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There’s no disputing that Arkansas’s early history as a territory and state was sometimes fraught with danger and criminal activity. Still, not many Arkansans today know that in 1842 the Little Rock mayor himself was arrested as the ringleader of a criminal gang operating inside the state. The arrest and subsequent trial were the talk of the town and state for much of 1842 and 1843.
After Arkansas became a state in 1836, those in power were still discussing how the state would function, and these decisions weren’t always popular or peaceful. The first official act of the legislature after statehood was the establishment of the Real Estate Bank of Arkansas. The state controlled this bank from 1836 to 1855, and its existence was associated with corruption and became a point of political tension between Arkansas lawmakers. In fact, it led to a death in 1937 when an Arkansas representative from Randolph County, Joseph J. Anthony, made a passing sarcastic comment about House Speaker John Wilson’s involvement with the bank. Wilson was also Real Estate Bank’s president. After the session ended, Wilson attacked Anthony with a Bowie knife and killed him on the legislature floor.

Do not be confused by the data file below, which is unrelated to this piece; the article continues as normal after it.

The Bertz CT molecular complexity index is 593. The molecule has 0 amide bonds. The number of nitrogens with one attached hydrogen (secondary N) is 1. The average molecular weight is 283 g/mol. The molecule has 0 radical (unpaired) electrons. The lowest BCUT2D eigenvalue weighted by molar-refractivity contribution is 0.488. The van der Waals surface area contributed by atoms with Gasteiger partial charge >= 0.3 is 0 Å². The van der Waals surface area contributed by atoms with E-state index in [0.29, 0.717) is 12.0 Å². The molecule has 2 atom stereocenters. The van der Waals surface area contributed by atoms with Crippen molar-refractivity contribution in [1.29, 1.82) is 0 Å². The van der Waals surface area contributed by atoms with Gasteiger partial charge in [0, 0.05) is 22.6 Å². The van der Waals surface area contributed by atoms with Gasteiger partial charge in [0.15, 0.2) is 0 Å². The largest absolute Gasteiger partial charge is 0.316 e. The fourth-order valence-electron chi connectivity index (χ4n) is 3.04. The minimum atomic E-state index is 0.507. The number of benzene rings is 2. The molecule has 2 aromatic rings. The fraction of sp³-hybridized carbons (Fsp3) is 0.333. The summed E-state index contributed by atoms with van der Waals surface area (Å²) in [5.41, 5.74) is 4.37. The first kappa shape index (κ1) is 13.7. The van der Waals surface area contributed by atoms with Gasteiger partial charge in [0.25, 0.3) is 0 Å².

Wilson was eventually found “guilty of excusable killing” and served no jail time for the murder. He was expelled from the legislature but returned in 1842 as a representative, where he attacked another member of the legislature during a debate over the Real Estate Bank. The bank was continuously accused of mismanaging funds and issuing too many banknotes, which flooded the market and caused the notes to depreciate in value. The relationship between the bank and Arkansas legislative members was also under scrutiny. Like Arkansas Real Estate Bank, Arkansas State Bank was created in 1836 and was meant to serve the public and be the depository for state funds. The bank struggled from the beginning as the country entered a depression in 1837, likely fueled by the number of banks across the nation issuing banknotes.
Theodor Horydczak Collection, Library of Congress, Prints and Photographs Division.